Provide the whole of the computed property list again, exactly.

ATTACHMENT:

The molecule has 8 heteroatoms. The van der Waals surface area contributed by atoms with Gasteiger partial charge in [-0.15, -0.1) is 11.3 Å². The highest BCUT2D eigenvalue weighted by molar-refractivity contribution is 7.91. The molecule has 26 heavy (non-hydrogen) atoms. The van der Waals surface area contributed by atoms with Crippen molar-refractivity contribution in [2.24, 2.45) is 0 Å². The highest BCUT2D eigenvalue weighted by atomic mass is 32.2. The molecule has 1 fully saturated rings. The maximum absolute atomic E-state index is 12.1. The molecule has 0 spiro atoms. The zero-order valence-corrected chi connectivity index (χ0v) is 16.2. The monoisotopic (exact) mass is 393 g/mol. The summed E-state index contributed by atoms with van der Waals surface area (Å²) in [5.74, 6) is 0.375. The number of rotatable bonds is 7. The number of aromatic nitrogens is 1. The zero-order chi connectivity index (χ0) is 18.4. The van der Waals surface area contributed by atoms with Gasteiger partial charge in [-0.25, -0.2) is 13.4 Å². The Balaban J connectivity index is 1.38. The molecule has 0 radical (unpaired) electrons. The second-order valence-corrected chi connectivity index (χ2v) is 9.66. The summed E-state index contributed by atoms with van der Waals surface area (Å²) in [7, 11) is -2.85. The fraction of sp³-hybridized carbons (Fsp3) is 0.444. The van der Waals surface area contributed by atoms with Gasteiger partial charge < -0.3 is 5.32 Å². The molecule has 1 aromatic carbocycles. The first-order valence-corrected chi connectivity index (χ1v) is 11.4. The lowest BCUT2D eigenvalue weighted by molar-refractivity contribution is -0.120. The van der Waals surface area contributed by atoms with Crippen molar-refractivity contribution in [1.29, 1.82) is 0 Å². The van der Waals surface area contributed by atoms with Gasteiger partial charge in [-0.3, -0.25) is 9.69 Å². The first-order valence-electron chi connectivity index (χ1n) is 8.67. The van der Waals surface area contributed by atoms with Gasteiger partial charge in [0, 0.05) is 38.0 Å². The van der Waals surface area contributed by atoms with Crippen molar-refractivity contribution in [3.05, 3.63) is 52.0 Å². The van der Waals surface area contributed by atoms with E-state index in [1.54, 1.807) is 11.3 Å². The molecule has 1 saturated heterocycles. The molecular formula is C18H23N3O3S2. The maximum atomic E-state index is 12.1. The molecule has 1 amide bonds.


The molecule has 8 heteroatoms. The van der Waals surface area contributed by atoms with Gasteiger partial charge in [-0.15, -0.1) is 11.3 Å². The highest BCUT2D eigenvalue weighted by molar-refractivity contribution is 7.91. The molecule has 26 heavy (non-hydrogen) atoms. The van der Waals surface area contributed by atoms with Crippen molar-refractivity contribution in [2.24, 2.45) is 0 Å². The highest BCUT2D eigenvalue weighted by atomic mass is 32.2. The molecule has 1 fully saturated rings. The maximum absolute atomic E-state index is 12.1. The molecule has 0 spiro atoms. The zero-order valence-corrected chi connectivity index (χ0v) is 16.2. The monoisotopic (exact) mass is 393 g/mol. The summed E-state index contributed by atoms with van der Waals surface area (Å²) in [5.74, 6) is 0.375. The number of rotatable bonds is 7. The number of aromatic nitrogens is 1. The zero-order chi connectivity index (χ0) is 18.4. The van der Waals surface area contributed by atoms with Gasteiger partial charge in [-0.25, -0.2) is 13.4 Å². The Balaban J connectivity index is 1.38. The molecule has 0 radical (unpaired) electrons. The second-order valence-corrected chi connectivity index (χ2v) is 9.66. The summed E-state index contributed by atoms with van der Waals surface area (Å²) in [7, 11) is -2.85. The fraction of sp³-hybridized carbons (Fsp3) is 0.444. The van der Waals surface area contributed by atoms with Gasteiger partial charge < -0.3 is 5.32 Å². The molecule has 1 aromatic carbocycles. The first-order valence-corrected chi connectivity index (χ1v) is 11.4. The lowest BCUT2D eigenvalue weighted by molar-refractivity contribution is -0.120. The van der Waals surface area contributed by atoms with Crippen molar-refractivity contribution in [1.29, 1.82) is 0 Å². The van der Waals surface area contributed by atoms with Gasteiger partial charge in [-0.3, -0.25) is 9.69 Å². The first-order valence-electron chi connectivity index (χ1n) is 8.67. The van der Waals surface area contributed by atoms with Gasteiger partial charge in [0, 0.05) is 38.0 Å². The van der Waals surface area contributed by atoms with Crippen molar-refractivity contribution in [3.05, 3.63) is 52.0 Å². The van der Waals surface area contributed by atoms with E-state index in [1.54, 1.807) is 11.3 Å². The molecule has 1 saturated heterocycles. The molecular formula is C18H23N3O3S2. The maximum atomic E-state index is 12.1. The molecule has 1 amide bonds.